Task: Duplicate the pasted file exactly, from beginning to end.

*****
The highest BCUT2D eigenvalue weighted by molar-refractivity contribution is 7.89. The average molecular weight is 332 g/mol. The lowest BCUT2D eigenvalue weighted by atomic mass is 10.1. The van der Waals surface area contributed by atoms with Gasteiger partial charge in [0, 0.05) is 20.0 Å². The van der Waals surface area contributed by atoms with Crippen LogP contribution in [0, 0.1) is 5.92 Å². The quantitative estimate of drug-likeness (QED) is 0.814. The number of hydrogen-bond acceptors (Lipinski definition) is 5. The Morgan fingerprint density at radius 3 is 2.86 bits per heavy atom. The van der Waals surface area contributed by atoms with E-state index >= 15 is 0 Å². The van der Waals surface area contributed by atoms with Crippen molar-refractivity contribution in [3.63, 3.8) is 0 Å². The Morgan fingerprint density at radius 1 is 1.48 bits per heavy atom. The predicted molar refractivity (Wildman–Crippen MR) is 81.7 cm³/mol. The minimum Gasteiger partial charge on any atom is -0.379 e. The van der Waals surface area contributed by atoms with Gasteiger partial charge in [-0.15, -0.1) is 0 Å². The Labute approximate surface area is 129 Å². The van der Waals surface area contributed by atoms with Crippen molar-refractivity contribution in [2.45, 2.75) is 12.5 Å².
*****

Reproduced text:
The highest BCUT2D eigenvalue weighted by molar-refractivity contribution is 7.89. The average molecular weight is 332 g/mol. The lowest BCUT2D eigenvalue weighted by atomic mass is 10.1. The van der Waals surface area contributed by atoms with Gasteiger partial charge in [0, 0.05) is 20.0 Å². The van der Waals surface area contributed by atoms with Crippen LogP contribution in [0, 0.1) is 5.92 Å². The quantitative estimate of drug-likeness (QED) is 0.814. The number of hydrogen-bond acceptors (Lipinski definition) is 5. The Morgan fingerprint density at radius 3 is 2.86 bits per heavy atom. The van der Waals surface area contributed by atoms with E-state index >= 15 is 0 Å². The van der Waals surface area contributed by atoms with Crippen molar-refractivity contribution in [3.63, 3.8) is 0 Å². The Morgan fingerprint density at radius 1 is 1.48 bits per heavy atom. The predicted molar refractivity (Wildman–Crippen MR) is 81.7 cm³/mol. The minimum Gasteiger partial charge on any atom is -0.379 e. The van der Waals surface area contributed by atoms with Gasteiger partial charge in [-0.15, -0.1) is 0 Å². The Labute approximate surface area is 129 Å². The van der Waals surface area contributed by atoms with Crippen molar-refractivity contribution in [2.45, 2.75) is 12.5 Å².